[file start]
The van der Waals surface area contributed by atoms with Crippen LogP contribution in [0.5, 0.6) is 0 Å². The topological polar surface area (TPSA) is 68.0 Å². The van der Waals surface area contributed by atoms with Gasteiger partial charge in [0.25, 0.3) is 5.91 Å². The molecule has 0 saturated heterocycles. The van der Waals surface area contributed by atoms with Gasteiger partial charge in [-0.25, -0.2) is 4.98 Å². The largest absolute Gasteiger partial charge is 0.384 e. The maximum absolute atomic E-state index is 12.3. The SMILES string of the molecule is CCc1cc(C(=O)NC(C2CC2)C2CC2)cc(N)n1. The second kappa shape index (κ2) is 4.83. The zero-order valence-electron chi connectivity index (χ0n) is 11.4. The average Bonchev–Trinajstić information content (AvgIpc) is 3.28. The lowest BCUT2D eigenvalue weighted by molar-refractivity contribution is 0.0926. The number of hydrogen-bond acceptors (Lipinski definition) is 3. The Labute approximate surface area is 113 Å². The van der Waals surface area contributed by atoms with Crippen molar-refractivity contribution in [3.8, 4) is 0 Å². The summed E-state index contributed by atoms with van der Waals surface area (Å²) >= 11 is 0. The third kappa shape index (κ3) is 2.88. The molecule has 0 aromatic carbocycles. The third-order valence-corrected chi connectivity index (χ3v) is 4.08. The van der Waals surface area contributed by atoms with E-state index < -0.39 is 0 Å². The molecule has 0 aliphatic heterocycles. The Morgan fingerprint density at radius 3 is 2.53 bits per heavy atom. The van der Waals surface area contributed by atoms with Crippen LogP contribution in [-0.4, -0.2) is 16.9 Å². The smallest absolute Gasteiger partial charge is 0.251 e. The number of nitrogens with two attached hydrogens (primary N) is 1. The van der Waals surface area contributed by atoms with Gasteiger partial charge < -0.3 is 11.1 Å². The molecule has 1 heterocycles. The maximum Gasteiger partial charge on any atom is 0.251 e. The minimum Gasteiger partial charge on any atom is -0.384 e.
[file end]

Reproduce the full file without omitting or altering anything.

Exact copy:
The van der Waals surface area contributed by atoms with Crippen LogP contribution in [0.5, 0.6) is 0 Å². The topological polar surface area (TPSA) is 68.0 Å². The van der Waals surface area contributed by atoms with Gasteiger partial charge in [0.25, 0.3) is 5.91 Å². The molecule has 0 saturated heterocycles. The van der Waals surface area contributed by atoms with Gasteiger partial charge in [-0.25, -0.2) is 4.98 Å². The largest absolute Gasteiger partial charge is 0.384 e. The maximum absolute atomic E-state index is 12.3. The SMILES string of the molecule is CCc1cc(C(=O)NC(C2CC2)C2CC2)cc(N)n1. The second kappa shape index (κ2) is 4.83. The zero-order valence-electron chi connectivity index (χ0n) is 11.4. The average Bonchev–Trinajstić information content (AvgIpc) is 3.28. The lowest BCUT2D eigenvalue weighted by molar-refractivity contribution is 0.0926. The number of hydrogen-bond acceptors (Lipinski definition) is 3. The Labute approximate surface area is 113 Å². The van der Waals surface area contributed by atoms with Crippen molar-refractivity contribution in [3.8, 4) is 0 Å². The summed E-state index contributed by atoms with van der Waals surface area (Å²) >= 11 is 0. The third kappa shape index (κ3) is 2.88. The molecule has 0 aromatic carbocycles. The third-order valence-corrected chi connectivity index (χ3v) is 4.08. The van der Waals surface area contributed by atoms with E-state index < -0.39 is 0 Å². The molecule has 0 aliphatic heterocycles. The Morgan fingerprint density at radius 3 is 2.53 bits per heavy atom. The van der Waals surface area contributed by atoms with Crippen LogP contribution in [-0.4, -0.2) is 16.9 Å². The smallest absolute Gasteiger partial charge is 0.251 e. The number of nitrogens with two attached hydrogens (primary N) is 1. The van der Waals surface area contributed by atoms with Gasteiger partial charge < -0.3 is 11.1 Å². The molecule has 1 heterocycles. The maximum Gasteiger partial charge on any atom is 0.251 e. The minimum Gasteiger partial charge on any atom is -0.384 e.